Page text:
Narrated by a twelve-year old boy, One of the Boys is the story of a shattered family. Emotional and absolutely riveting, Daniel Magariel’s debut novel immerses you into the mind of a child who simply wants to join his father and older brother on their plan of starting a new life away from their mother. There’s nothing more important for our unnamed narrator than to be one of the boys. Winning the war was only the first step to starting over in Albuquerque, New Mexico. Things however are not what they seem when the psychological and physical abuse by the father are about to become a routine ordeal for these children. The story presents us the evolution of two kids as they try to adapt to their new situation, overcome the new challenges of a motherless life and please a father who’s habits become much more evident and destructive. Buddy-read with Trang, One of the Boys has become one of those short yet mesmerizing books of the year. With an ending that had us in awe, we can definitely say that this novel is one that should be read with caution.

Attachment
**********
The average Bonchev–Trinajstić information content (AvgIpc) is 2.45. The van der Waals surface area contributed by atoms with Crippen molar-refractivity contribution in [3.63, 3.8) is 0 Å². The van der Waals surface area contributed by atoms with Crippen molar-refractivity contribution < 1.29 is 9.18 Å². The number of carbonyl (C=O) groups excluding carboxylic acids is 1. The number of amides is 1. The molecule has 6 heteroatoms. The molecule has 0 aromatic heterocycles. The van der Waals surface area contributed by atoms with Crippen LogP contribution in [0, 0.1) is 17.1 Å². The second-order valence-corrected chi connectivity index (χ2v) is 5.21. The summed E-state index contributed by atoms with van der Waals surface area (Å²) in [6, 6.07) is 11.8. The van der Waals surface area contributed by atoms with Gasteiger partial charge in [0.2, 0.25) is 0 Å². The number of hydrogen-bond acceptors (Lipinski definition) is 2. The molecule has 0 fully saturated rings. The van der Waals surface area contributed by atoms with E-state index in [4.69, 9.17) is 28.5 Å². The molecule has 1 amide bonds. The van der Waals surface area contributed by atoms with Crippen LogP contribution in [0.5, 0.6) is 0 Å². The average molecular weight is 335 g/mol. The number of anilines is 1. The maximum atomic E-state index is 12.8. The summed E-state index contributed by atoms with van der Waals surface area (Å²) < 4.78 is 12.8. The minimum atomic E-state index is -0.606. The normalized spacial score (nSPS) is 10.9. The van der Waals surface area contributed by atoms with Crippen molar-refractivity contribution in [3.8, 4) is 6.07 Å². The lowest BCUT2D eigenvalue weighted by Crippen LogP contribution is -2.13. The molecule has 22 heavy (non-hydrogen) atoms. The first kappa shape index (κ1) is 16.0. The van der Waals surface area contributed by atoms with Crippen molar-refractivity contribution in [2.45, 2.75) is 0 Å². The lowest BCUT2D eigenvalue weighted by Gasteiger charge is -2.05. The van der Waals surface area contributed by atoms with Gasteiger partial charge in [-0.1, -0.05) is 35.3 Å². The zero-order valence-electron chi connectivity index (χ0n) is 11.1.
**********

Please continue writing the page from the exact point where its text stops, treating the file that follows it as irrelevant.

If there’s one thing you learn in life it’s that children rhymes with innocence no matter what. Their young age offers them the opportunity to see life without the corrupted lens of experience. Their action speaks true to their heart and everything they do either comes from trial and error, from what they see or from what they are told to do. It’s this last element that is the most dangerous one as it obliges children to follow a leader and the ability to protest does not come without a fight. One of the Boys does an impeccable job in showing us the darker side of a coming of age story of kids who are trying hard to please their father and perpetuate the hate towards a mother forged by their father. Is the hate justified? It’s as they grow up with their father that they slowly wonder about their past, their actions and the harsh words that were once spoken deliberately towards their mother. It’s during these moments where they ponder their current condition and the life they want to have that things become a lot more contentious for each child and for the dynamic within the family. Antagonizing the mother and showing manipulative behavior are some of the most disturbing elements you find in Daniel Magariel’s debut novel. While the father struggles to remain coherent with himself, his desire to offer his children a new and beautiful life struggles to take life. His words say one thing and his actions say another.